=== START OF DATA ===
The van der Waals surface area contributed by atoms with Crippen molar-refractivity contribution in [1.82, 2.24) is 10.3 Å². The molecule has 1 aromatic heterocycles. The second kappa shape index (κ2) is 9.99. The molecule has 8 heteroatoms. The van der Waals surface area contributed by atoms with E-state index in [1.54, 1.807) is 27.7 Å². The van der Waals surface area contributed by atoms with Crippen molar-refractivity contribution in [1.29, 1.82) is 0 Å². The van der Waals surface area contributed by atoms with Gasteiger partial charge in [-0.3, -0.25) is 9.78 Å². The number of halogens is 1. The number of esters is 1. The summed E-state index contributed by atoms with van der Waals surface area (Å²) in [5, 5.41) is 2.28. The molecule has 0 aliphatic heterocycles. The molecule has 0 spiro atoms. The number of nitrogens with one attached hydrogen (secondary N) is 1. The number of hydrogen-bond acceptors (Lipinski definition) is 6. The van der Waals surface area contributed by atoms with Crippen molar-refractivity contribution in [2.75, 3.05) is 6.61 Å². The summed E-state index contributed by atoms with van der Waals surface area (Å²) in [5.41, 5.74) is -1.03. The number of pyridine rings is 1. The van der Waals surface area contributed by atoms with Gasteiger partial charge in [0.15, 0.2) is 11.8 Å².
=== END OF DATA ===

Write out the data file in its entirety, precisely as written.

The van der Waals surface area contributed by atoms with Crippen molar-refractivity contribution in [1.82, 2.24) is 10.3 Å². The molecule has 1 aromatic heterocycles. The second kappa shape index (κ2) is 9.99. The molecule has 8 heteroatoms. The van der Waals surface area contributed by atoms with E-state index in [1.54, 1.807) is 27.7 Å². The van der Waals surface area contributed by atoms with Crippen molar-refractivity contribution in [1.29, 1.82) is 0 Å². The van der Waals surface area contributed by atoms with Gasteiger partial charge in [-0.3, -0.25) is 9.78 Å². The number of halogens is 1. The number of esters is 1. The summed E-state index contributed by atoms with van der Waals surface area (Å²) in [5, 5.41) is 2.28. The molecule has 0 aliphatic heterocycles. The molecule has 0 spiro atoms. The number of nitrogens with one attached hydrogen (secondary N) is 1. The number of hydrogen-bond acceptors (Lipinski definition) is 6. The van der Waals surface area contributed by atoms with Crippen molar-refractivity contribution in [2.75, 3.05) is 6.61 Å². The summed E-state index contributed by atoms with van der Waals surface area (Å²) in [5.41, 5.74) is -1.03. The number of pyridine rings is 1. The van der Waals surface area contributed by atoms with Gasteiger partial charge in [0.15, 0.2) is 11.8 Å².